Schizophrenic parents' offspring more likely to develop mental disorders

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Washington, Mar 2 (ANI): A new study has shown that offspring of parents with schizophrenia or bipolar disorder are more likely to develop the same illness or another psychiatric condition than those with only one parent with psychiatric illness.

For the study, Irving I. Gottesman, of the University of Minnesota Medical School, Minneapolis, and colleagues examined a population-based cohort of 2.7 million individuals born in Denmark.

The researchers matched records in a general registry of the population with a database of psychiatric admissions.

They identified individuals whose parents had both been admitted to psychiatric facilities for schizophrenia and bipolar disorder, and compared the rate of psychiatric admissions for these individuals to those of offspring with one or no parents admitted to psychiatric facilities.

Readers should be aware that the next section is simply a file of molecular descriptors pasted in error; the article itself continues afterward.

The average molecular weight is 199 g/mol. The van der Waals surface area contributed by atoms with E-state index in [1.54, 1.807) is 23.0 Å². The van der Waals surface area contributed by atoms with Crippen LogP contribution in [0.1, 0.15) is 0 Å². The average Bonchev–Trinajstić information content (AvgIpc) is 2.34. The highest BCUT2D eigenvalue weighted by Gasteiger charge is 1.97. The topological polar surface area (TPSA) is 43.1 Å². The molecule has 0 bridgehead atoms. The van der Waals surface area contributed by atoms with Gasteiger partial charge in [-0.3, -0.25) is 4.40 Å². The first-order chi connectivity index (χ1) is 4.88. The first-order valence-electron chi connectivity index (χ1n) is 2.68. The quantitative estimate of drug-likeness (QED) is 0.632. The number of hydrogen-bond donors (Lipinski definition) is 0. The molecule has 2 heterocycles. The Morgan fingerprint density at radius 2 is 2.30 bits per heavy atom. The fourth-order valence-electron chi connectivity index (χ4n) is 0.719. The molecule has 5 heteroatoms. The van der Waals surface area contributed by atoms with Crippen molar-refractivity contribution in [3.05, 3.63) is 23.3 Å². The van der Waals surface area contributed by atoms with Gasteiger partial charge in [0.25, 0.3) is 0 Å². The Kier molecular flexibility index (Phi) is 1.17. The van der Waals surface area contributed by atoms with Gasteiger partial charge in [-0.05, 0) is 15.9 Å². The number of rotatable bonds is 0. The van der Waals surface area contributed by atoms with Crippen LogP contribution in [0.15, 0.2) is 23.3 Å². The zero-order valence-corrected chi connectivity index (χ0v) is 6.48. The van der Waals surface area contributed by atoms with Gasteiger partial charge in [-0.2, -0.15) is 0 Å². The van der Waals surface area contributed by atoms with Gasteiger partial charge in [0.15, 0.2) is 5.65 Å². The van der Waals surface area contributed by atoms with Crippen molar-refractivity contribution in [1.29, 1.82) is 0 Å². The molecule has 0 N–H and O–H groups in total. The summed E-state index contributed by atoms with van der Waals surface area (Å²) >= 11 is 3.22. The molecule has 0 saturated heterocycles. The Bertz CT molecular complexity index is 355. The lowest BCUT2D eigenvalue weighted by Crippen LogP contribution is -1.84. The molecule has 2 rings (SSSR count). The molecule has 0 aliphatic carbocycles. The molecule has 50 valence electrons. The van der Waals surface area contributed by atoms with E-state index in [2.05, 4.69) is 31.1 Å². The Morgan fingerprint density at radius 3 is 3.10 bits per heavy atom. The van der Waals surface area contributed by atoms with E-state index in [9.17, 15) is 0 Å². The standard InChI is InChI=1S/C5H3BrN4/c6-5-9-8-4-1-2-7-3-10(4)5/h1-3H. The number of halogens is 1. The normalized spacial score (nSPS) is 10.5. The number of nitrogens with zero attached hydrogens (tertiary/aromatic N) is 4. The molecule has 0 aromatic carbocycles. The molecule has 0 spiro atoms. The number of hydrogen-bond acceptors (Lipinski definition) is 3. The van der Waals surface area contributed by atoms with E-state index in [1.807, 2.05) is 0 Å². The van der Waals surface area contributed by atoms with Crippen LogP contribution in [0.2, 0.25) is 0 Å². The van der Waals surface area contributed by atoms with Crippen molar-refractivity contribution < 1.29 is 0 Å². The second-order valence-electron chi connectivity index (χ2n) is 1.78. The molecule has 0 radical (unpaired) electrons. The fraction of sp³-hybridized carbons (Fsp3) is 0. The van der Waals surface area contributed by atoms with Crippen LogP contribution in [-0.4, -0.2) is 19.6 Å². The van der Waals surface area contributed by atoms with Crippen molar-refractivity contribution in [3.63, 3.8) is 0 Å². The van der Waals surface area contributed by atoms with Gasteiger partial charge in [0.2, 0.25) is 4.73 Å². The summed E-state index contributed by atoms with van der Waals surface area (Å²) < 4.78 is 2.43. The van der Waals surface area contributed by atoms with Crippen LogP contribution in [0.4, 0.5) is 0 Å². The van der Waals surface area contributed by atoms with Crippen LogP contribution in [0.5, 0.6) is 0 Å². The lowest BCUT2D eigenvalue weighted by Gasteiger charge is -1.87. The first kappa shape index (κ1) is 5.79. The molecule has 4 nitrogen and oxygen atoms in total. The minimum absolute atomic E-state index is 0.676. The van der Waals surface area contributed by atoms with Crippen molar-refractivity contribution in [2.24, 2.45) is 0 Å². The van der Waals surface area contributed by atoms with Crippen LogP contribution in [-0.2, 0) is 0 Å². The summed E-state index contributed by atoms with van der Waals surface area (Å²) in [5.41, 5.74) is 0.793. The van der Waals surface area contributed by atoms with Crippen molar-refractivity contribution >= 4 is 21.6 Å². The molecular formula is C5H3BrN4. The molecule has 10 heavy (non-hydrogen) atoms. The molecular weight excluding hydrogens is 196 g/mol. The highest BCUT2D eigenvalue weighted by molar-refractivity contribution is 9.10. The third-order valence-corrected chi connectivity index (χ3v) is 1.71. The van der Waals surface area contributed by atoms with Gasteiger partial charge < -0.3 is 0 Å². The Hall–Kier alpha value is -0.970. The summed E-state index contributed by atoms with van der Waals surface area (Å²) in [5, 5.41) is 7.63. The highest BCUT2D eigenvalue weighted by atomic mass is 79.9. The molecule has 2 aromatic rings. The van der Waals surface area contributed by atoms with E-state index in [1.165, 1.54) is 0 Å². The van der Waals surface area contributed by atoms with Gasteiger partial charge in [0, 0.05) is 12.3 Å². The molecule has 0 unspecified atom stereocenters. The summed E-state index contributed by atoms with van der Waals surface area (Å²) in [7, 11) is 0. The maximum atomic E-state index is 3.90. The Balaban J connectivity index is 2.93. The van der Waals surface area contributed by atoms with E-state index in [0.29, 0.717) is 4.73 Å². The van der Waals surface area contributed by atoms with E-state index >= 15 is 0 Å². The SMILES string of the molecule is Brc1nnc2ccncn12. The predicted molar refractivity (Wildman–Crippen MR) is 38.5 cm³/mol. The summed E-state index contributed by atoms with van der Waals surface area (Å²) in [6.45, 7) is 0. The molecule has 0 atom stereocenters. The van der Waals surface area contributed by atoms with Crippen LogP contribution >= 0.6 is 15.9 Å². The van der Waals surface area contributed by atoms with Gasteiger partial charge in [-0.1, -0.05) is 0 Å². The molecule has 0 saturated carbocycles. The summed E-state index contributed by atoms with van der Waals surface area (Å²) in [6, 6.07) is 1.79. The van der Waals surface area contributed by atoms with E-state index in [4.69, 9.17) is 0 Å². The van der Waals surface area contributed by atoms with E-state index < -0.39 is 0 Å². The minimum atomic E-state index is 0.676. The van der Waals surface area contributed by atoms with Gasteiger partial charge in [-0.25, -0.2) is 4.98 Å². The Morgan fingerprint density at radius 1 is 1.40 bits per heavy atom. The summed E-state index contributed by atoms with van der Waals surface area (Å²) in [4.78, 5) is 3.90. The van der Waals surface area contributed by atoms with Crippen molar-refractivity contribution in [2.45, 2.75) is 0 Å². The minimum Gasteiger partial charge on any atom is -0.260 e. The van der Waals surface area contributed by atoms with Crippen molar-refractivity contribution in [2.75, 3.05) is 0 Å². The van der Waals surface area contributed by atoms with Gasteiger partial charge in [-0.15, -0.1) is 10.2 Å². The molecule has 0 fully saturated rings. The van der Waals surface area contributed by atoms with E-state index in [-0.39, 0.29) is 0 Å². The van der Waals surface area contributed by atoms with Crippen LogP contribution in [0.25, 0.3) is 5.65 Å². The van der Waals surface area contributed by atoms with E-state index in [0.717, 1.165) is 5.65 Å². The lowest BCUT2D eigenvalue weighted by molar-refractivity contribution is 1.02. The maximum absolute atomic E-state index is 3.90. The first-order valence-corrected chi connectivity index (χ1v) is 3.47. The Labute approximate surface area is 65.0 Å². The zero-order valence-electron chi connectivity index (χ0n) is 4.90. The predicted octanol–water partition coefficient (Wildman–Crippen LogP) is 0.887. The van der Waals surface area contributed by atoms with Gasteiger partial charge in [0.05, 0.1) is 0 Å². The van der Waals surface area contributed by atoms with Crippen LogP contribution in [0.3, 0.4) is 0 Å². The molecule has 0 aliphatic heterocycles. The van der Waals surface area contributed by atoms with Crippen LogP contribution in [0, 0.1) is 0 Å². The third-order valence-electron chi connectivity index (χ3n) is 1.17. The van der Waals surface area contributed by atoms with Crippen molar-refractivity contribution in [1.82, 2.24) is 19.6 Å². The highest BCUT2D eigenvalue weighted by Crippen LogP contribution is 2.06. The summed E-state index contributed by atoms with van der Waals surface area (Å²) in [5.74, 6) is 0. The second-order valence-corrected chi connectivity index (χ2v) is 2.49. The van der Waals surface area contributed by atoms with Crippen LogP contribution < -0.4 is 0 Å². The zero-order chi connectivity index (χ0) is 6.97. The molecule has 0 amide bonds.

Rates of schizophrenia were highest among offspring of two parents with schizophrenia. Of the 196 couples who both had schizophrenia, 27.3 percent of their 270 children were admitted to a psychiatric facility, increasing to 39.2 percent when schizophrenia-related disorders were included.

This compared with a rate of 7 percent among 13,878 offspring of 8,006 couples in which one parent had schizophrenia and 0.86 percent in 2.2 million offspring of 1 million couples in which neither parent was admitted for schizophrenia.

Similarly, the risk of bipolar disorder was 24.9 percent in 146 offspring of 83 parent couples who were both admitted for bipolar disorder (increasing to 36 percent when unipolar depressive disorder was also included).

This compared to a risk of 4.4 percent among 23,152 offspring of 11,995 couples with only one parent ever admitted for bipolar disorder and 0.48 percent in 2.2 million children of 1 million couples with neither parent ever admitted.

When one parent had bipolar disorder and the other had schizophrenia, offspring had a 15.6 percent risk of schizophrenia and an 11.7 percent risk of bipolar disorder.

The study has been published in the March issue of Archives of General Psychiatry, one of the JAMA/Archives journals. (ANI)

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